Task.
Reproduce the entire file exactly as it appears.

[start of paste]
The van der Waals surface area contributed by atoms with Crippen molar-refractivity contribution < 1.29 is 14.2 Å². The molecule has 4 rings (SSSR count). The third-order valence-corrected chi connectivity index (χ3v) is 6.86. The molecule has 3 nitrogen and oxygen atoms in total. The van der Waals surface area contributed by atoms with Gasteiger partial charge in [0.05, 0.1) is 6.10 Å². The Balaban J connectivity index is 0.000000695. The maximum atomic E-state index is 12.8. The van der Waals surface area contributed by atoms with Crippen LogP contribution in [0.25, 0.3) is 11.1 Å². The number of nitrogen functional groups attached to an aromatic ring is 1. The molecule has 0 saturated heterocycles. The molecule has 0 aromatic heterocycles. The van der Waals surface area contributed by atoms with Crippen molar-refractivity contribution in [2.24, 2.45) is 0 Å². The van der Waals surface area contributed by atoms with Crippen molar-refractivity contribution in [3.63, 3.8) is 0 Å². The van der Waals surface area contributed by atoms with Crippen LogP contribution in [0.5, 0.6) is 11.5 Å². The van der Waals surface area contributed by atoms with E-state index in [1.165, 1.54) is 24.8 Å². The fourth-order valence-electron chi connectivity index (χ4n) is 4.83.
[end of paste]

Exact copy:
The van der Waals surface area contributed by atoms with Crippen molar-refractivity contribution < 1.29 is 14.2 Å². The molecule has 4 rings (SSSR count). The third-order valence-corrected chi connectivity index (χ3v) is 6.86. The molecule has 3 nitrogen and oxygen atoms in total. The van der Waals surface area contributed by atoms with Gasteiger partial charge in [0.05, 0.1) is 6.10 Å². The Balaban J connectivity index is 0.000000695. The maximum atomic E-state index is 12.8. The van der Waals surface area contributed by atoms with Crippen LogP contribution in [0.25, 0.3) is 11.1 Å². The number of nitrogen functional groups attached to an aromatic ring is 1. The molecule has 0 saturated heterocycles. The molecule has 0 aromatic heterocycles. The van der Waals surface area contributed by atoms with Crippen molar-refractivity contribution in [2.24, 2.45) is 0 Å². The van der Waals surface area contributed by atoms with Crippen molar-refractivity contribution in [3.63, 3.8) is 0 Å². The van der Waals surface area contributed by atoms with Crippen LogP contribution in [0.5, 0.6) is 11.5 Å². The van der Waals surface area contributed by atoms with E-state index in [1.165, 1.54) is 24.8 Å². The fourth-order valence-electron chi connectivity index (χ4n) is 4.83.